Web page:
Do you have a budget? Is this budget written down, updated, and referenced to ensure you're on track? If you answer no, you're not alone. In fact, only 32% of American households prepare a monthly budget. More so, 65% of Americans said they didn't know how much they spent last month. Together these two statistics can help explain why almost half of Americans (49%) wouldn't be able to cover a $400 emergency expense.
While budgeting isn't the end-all and be-all to your financial woes, it can certainly help improve your financial position. And budgeting is a lot easier than you think. Let's take a closer look at how to create a budget and critical budgeting methods you can use to improve your financial fitness.
What Is a Budget?
Budgeting is the process of creating a plan to manage your money. The budget is an estimation of how much you make vs how much you spend over a certain period of time. Over time, your budget will evolve and change as your financial situation changes. As such, it's imperative to view your budget as a living and breathing document.
Why Do I Need a Budget?
Regardless of how much you earn, everyone should have a budget — not just those living from paycheck to paycheck. When you have a budget, you are more likely to put your money to work in the best ways possible and live within your means. Here are a few reasons why budgeting is important:
What Should I Include in a Budget?
Every budget, no matter the shape or type, should include certain fundamental elements:
Once you have these main categories established, you can further delineate them based on your personal situation. Let's take a closer look at each.
The income part of the budget is pretty straightforward: how much money do you earn over a specific period? There are two categories of earnings:
It's important to use your after-tax, take-home pay for budgetary purposes.
When it comes to budgeting, not all expenses are created equally. As such, you should separate your expenses into three separate categories:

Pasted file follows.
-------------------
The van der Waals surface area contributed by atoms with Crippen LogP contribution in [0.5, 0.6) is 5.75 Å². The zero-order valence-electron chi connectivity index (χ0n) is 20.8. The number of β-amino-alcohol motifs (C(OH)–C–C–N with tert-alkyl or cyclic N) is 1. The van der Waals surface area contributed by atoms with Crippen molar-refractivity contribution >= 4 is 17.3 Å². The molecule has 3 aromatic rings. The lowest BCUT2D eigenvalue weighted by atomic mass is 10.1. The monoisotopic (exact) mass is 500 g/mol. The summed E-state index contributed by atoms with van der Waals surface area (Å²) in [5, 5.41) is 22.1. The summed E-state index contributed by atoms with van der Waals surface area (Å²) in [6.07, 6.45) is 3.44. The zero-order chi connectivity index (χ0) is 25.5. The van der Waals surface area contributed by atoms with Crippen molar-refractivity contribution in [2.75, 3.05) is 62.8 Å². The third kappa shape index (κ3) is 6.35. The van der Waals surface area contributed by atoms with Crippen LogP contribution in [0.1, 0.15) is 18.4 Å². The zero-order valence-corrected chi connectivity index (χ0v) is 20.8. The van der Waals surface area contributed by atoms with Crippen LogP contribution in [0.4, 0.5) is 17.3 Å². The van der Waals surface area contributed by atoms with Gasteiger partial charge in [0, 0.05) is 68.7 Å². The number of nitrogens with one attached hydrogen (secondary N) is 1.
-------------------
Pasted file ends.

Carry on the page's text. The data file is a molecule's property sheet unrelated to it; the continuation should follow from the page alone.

These expenses are necessary and remain the same from month to month. Examples of fixed expenses include:
Simply put, if you can't change what you pay each month, it's a fixed expense. However, there are creative ways of reducing fixed expenses. For example, if you live alone, getting a roommate could be an excellent way to save on fixed expenses.
As the name suggests, flexible expenses can vary each month. While these expenses are mostly necessary, it's often easier to reduce flexible expenses when compared to fixed expenses. Examples of flexible expenses include:
Discretionary expenses are not necessary, but everyone has them. Also called wants — discretionary expenses are the easiest to cut or reduce if you're in a crunch. Examples include:
Last — but definitely not least — is the savings category. And it's imperative to do so, no matter the amount. Your savings section could further spike out to outline:
Different Budgeting Methods
When it comes to budgeting, there are no one-size-fits-all solutions. Instead, there are a number of methodologies you can use to learn how to create a budget. Some of the most popular budgeting methods are discussed below.
50/30/20 Budgeting Method
Popularized by U.S. Senator Elizabeth Warren in her book, All Your Worth: The Ultimate Lifetime Money Plan, the 50/20/30 budget rule keeps things simple. With this budgeting method, you will split your take-home or after-tax income into three categories:
Incremental Budgeting System
Incremental budgeting is a type of traditional budgeting where your actual current performance serves as your baseline. Then you can incrementally add or subtract from categories for the new budget period. Proponents of this budgeting system suggest it's easier because you can make smaller and less-noticeable changes to achieve your financial goals.